By Al Hemingway

The case of Lieutenant Henry O. Flipper, the first African-American cadet to graduate from the United States Military Academy at West Point, is a fascinating if cautionary tale. Flipper endured bitter racial slurs and rejection by white cadets to complete his four-year term and receive his diploma in 1877, only to throw away his promising career a few years later on a mixture of love, carelessness and pride.

Flipper was assigned to the 10th Cavalry, one of four all-black regiments in the U.S. Army, and he was the first black officer to command troops in the field, assisting in the cavalry campaign against the Apache warrior Victorio in 1879. A bright, talented individual, Flipper served in several remote outposts in Texas and Oklahoma. At Fort Sill, in what was then Indian Territory, Flipper in his capacity as an engineer designed a series of drains to assist in the prevention of malaria, which was rampant in the region. It became known as “Flipper’s Ditch.”

By all accounts, the young man born into slavery in Thomasville, Georgia, was slowly gaining the respect of his superiors and civilians he encountered. In 1880, he was named to the position of commissary officer at Fort Davis, Texas. Then the unthinkable occurred. Money was found to be missing from the post’s fund, and Flipper was charged with embezzlement and conduct unbecoming an officer. A court-martial convened in late 1881 and lasted nearly three months. In the end, Flipper was found not guilty of embezzlement but guilty of the other charge of conduct unbecoming. He was dismissed from the Army with a dishonorable discharge.

The question that author Charles M. Robinson III attempts to answer in his new book, The Fall of a Black Army Officer: Racism and the Myth of Henry O. Flipper (University of Oklahoma Press, Norman, OK, 2008, 197 pp., photos, index, notes, $29.95, hardcover), is how much of a role racism played in Flipper’s conviction and dismissal. To be sure, racism was prevalent at that time against black troops. Robinson contends, however, that it did not play a major part in the proceedings against Flipper. His new book shines much-needed light on the controversial issue of racial politics in our nation’s military.

Although something of a racist himself, Colonel William R. Shafter, Flipper’s commanding officer, believed that he was innocent. Flipper, however, mistakenly believed that Shafter was out to destroy him. He published a letter in the New York Globe claiming that Shafter had commented, “I got him where I want him.” Shafter, who typically allowed the mundane day-to-day duties to fall on his subordinates, was partially culpable for the missing money because of his neglect in not reexamining Flipper’s books while he was commissary officer. He was the final arbiter.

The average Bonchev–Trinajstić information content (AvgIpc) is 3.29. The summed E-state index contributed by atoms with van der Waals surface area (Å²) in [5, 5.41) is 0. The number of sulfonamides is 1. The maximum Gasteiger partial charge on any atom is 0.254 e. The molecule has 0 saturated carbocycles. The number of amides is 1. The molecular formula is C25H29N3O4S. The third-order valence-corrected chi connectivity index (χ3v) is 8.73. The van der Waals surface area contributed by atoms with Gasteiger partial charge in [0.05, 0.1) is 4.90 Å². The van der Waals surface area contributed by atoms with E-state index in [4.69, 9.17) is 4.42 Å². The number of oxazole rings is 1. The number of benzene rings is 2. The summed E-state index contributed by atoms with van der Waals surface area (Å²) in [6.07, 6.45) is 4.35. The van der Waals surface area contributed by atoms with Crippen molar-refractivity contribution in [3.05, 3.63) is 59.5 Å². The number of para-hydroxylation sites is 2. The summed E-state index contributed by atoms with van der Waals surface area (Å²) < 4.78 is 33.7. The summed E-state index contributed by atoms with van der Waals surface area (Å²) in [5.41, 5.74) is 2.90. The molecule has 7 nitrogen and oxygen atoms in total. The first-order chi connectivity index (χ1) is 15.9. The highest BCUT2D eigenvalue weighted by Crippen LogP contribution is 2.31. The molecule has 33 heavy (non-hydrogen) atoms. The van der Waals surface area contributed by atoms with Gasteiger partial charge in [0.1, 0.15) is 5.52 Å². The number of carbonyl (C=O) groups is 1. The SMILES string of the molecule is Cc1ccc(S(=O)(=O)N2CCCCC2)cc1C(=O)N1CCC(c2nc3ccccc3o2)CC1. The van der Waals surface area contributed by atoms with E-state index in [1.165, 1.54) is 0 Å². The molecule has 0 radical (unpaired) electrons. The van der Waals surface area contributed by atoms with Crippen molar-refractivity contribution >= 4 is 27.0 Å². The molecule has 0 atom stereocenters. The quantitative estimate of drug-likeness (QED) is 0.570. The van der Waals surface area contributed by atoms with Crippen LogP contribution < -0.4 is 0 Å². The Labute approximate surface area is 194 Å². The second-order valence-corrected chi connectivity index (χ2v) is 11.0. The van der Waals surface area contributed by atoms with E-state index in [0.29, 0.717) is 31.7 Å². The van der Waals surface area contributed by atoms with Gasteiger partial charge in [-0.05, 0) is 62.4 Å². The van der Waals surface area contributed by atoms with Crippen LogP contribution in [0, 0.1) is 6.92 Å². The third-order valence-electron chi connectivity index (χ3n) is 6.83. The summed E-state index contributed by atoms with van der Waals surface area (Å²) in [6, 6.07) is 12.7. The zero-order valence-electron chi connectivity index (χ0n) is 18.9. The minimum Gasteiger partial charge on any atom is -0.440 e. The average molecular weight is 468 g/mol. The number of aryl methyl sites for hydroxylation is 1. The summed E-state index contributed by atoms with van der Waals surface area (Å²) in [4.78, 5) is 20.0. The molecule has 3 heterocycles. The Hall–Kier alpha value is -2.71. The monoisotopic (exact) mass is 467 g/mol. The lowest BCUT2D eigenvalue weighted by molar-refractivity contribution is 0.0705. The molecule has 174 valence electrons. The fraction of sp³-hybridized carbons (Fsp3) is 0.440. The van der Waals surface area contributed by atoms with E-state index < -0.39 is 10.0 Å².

But if Flipper did not abscond with the funds, who did? According to Robinson, one of the prime suspects was Lucy Smith, his black servant, with whom he was rumored to be having an affair. Flipper never mentioned her in his subsequent memoirs, or in any of his numerous appeals. Robinson writes: “It is as though she ceased to exist. Yet Lucy, of all people, had the most access to the money in Flipper’s trunk. In spite of his protestations of caution, the evidence shows he was notoriously casual in letting her go through his things. If anyone stole the money, it was Lucy, either alone or together with any of the shadowy figures who, testimony revealed, apparently had routine access to Flipper’s quarters.”

Ironically, the African American community at that time did little to promote Flipper’s innocence. He was a considered an elitist, even among his own race, and blacks simply ignored his numerous appeals for help. Robinson believes that the conviction was just, due to Flipper’s slipshod accounting methods. But he was no thief. Lucy Smith, with or without cohorts, probably stole the money, Robinson concludes.

“In successfully completing the program at West Point, and receiving his commission, Flipper did much to advance the cause of equality in the army,” Robinson writes. “In throwing it all away, he set the cause into slow motion, and it took decades to recover. In the end, his brief military career did more harm than good.”

Flipper unsuccessfully appealed his conviction for the rest of his life. In 1898, he attempted to reenlist in the Army during the Spanish-American War, but Congress refused to reinstate his commission. Late in life, he returned to Washington, D.C., as a special assistant to Secretary of the Interior Albert B. Fall, who ironically would be implicated in a scandal of his own—the Teapot Dome scandal of Republican President Warren G. Harding’s corrupt administration. Flipper, not part of the latter contretemps, died in New York City in 1940.